The Sydney motorcycle show was happening the same time I was in Sydney and I spent an entire day meeting other riders and I was literally astounded seeing the lineup of new bikes and classic retro ones which caught everyone’s attention. I was fortunate to meet THE DUSTY OLD BAGS, two young English women aged 68 and 69 who have been touring round the world. I headed out of Sydney and as I exited the city, I did a quick stop over at Kamay Bay National Park at Cape Solander. Cape Solander is undoubtedly one of Sydney’s best whale watching spots.


Victoria – Melbourne and Ballarat


I spent the most of my Australian sojourn in Melbourne, a really cool city with a lot of creative influence riddled with nice coffee shops. The city is known as the Street art capital and it’s an interesting experience exploring the street art trail. In fact I would suggest the best way to explore the entire city is by walking it out. So when in Melbourne, get into a pair of comfortable shoes and get moving.


I spent a good day at the Federation square and the museum down the road. Hosier Lane and  Rutledge lane are both worth taking a stroll. The Niagara lane and McKillop street have a unique touch. The lane is paved with red brick and has several trees and heritage style lampposts along it. In addition to this there is restricted access to cars.


If you are a foodie, Melbourne has to top your list. The Victorian influence is very much evident in the construction and the city has a seamless mix of the old and the new. The old English houses in the Eastern part of Melbourne was an amazing sight and the streets lend to the ambience.


The Great Ocean road, is one of the world’s most scenic coastal drives. it was a great ride, and every corner had a different view. The road was built by returned soldiers and dedicated to soldiers killed during World War I. In fact it is also known as the world’s largest war memorial. The 240 km stretch winds through varying terrain along the coast and provides access to several prominent landmarks, including the Twelve Apostles.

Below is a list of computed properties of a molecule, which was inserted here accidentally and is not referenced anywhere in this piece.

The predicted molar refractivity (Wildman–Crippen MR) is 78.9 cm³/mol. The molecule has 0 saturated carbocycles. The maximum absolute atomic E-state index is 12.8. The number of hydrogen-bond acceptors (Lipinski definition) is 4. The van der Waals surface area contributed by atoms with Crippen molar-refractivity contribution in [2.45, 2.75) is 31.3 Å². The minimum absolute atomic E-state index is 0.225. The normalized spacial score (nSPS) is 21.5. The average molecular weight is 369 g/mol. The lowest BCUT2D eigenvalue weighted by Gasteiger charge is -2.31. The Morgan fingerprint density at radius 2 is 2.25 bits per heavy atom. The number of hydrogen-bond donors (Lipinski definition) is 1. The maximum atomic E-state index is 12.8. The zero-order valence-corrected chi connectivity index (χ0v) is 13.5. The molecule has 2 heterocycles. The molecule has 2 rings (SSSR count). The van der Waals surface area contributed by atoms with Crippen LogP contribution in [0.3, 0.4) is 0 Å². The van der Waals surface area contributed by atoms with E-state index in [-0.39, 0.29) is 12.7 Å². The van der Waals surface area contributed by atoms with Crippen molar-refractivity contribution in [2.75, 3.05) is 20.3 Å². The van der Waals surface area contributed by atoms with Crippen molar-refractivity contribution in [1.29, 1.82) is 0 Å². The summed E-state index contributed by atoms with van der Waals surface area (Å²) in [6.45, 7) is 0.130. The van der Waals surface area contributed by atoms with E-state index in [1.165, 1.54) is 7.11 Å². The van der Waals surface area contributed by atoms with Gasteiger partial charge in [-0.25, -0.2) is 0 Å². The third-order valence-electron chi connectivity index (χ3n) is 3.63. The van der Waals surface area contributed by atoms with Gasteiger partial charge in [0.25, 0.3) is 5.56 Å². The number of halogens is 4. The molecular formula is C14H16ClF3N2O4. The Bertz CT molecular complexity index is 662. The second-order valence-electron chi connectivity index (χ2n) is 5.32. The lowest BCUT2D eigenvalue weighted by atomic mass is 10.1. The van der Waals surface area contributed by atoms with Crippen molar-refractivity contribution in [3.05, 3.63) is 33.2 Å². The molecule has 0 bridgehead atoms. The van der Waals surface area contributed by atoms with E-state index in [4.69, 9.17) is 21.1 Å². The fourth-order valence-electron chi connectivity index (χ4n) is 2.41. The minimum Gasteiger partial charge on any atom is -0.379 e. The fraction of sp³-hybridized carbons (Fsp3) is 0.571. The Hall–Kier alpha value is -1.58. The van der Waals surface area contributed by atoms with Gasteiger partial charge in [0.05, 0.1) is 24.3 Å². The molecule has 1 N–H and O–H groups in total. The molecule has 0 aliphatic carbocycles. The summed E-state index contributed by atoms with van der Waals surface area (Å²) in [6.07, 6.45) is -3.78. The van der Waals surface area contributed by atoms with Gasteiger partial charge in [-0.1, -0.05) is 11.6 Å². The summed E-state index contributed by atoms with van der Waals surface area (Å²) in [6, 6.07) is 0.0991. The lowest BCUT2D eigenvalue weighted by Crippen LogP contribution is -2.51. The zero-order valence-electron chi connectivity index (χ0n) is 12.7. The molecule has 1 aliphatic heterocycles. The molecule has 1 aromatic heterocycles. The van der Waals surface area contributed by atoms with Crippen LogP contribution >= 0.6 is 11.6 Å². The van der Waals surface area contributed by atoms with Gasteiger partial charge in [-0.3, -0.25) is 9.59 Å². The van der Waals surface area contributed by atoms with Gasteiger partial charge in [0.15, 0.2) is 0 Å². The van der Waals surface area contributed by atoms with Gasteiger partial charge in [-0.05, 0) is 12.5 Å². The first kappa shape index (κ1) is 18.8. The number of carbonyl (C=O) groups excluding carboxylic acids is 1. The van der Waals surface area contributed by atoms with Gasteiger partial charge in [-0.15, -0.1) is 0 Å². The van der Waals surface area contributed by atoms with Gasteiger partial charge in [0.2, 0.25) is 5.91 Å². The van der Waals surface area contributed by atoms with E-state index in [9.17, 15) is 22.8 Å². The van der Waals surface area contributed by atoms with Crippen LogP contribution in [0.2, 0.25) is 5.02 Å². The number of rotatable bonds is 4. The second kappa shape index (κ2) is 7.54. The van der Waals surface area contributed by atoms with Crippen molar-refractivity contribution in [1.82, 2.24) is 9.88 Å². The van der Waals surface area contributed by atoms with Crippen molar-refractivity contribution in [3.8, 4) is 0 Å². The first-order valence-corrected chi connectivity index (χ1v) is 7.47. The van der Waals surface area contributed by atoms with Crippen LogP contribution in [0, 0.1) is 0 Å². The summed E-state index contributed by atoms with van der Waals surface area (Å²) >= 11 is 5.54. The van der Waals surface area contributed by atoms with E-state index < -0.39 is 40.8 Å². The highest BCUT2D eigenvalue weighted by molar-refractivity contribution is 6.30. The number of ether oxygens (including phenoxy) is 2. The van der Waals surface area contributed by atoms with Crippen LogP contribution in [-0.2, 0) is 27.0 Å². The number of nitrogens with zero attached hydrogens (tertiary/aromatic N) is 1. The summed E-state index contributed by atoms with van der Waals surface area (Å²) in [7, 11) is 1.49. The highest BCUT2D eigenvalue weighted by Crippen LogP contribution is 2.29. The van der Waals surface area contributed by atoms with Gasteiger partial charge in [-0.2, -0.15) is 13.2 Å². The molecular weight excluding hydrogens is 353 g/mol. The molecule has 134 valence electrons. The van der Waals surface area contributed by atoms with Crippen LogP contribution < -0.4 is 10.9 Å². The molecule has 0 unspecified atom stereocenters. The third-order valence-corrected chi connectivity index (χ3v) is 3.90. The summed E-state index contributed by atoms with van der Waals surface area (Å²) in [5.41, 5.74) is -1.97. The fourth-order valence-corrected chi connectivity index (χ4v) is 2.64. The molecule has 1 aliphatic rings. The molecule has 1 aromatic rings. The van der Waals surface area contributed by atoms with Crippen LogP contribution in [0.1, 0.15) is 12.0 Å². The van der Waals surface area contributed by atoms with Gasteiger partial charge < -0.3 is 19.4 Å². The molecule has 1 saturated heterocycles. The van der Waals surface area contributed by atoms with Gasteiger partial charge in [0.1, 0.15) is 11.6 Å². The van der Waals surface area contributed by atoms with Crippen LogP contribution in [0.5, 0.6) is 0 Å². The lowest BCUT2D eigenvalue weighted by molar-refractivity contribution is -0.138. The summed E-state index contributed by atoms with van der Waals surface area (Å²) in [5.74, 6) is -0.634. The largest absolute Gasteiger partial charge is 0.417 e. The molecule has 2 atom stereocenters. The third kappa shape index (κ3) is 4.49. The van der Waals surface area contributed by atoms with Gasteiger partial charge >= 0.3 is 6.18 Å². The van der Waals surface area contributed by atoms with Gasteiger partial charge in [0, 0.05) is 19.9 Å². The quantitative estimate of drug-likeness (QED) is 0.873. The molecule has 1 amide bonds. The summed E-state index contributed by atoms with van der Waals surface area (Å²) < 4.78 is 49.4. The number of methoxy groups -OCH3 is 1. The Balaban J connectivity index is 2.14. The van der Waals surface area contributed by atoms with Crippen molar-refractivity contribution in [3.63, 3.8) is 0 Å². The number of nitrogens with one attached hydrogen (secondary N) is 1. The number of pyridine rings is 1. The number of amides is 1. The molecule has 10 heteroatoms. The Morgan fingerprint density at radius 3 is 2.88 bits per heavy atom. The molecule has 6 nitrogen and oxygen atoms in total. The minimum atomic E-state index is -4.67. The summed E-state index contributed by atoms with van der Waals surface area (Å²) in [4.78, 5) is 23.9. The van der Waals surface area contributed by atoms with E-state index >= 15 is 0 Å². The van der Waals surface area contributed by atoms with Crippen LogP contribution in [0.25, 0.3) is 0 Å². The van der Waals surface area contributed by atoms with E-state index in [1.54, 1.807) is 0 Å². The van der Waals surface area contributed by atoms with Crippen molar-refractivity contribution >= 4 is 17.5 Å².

There is always a vibe as you enter a town, especially one with heritage. Ballarat was one such town. It had every characteristic of a town where everybody knew everybody. Encapsulated within a radius of 8km, you can cover all the main areas for sure. Having said that there is a strong and vibrant history to this town. It’s The Victorian gold rush transformed Ballarat from a small sheep station to a major settlement. Gold was discovered at Poverty Point in 1851 and news quickly spread of rich alluvial fields where gold could easily be extracted. Besides the gold rush, the Eureka Rebellion began from Ballarat and this is the only armed Rebellion in the history of Australia.


I was fortunate enough to be there during the Spring Festival and it was the culminating day which is the Springfest Market Sunday. The entire city was out and the mood was very festive. The festival revolved around the lake Wendouree. There were hundreds of stallholders offering the best in food and craft; as well as musical entertainment, family fun and lots more. Sovereign Hill is a popular attraction, depicting Ballarat’s first ten years after the discovery of gold. It traces the various stages of the gold mining era. The museum brings alive the lifestyle of the days when the prospectors visited the mines and the lifestyle. The dress code, the language, the construction is all well maintained allowing the tourists to soak in the atmosphere of the early years.

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Make A Difference is a non-profit organisation, working to ensure better outcomes for children in orphanages and shelters across
What 365 days of travel has done to me..
Jun 19, 2016
As I sit in a coffee shop in one of the busy streets of Paris, sipping on a piping


Warrier’s Trail is a crazy dream of a simple guy that was inspired by a desire to travel, meeting people, see places and live life full of uncertainty.

The dream is to travel 40 countries, in over 500 odd days in 5 regions (S.E.Asia, Australia, Middle East, Europe & Africa)

A journey of exploration!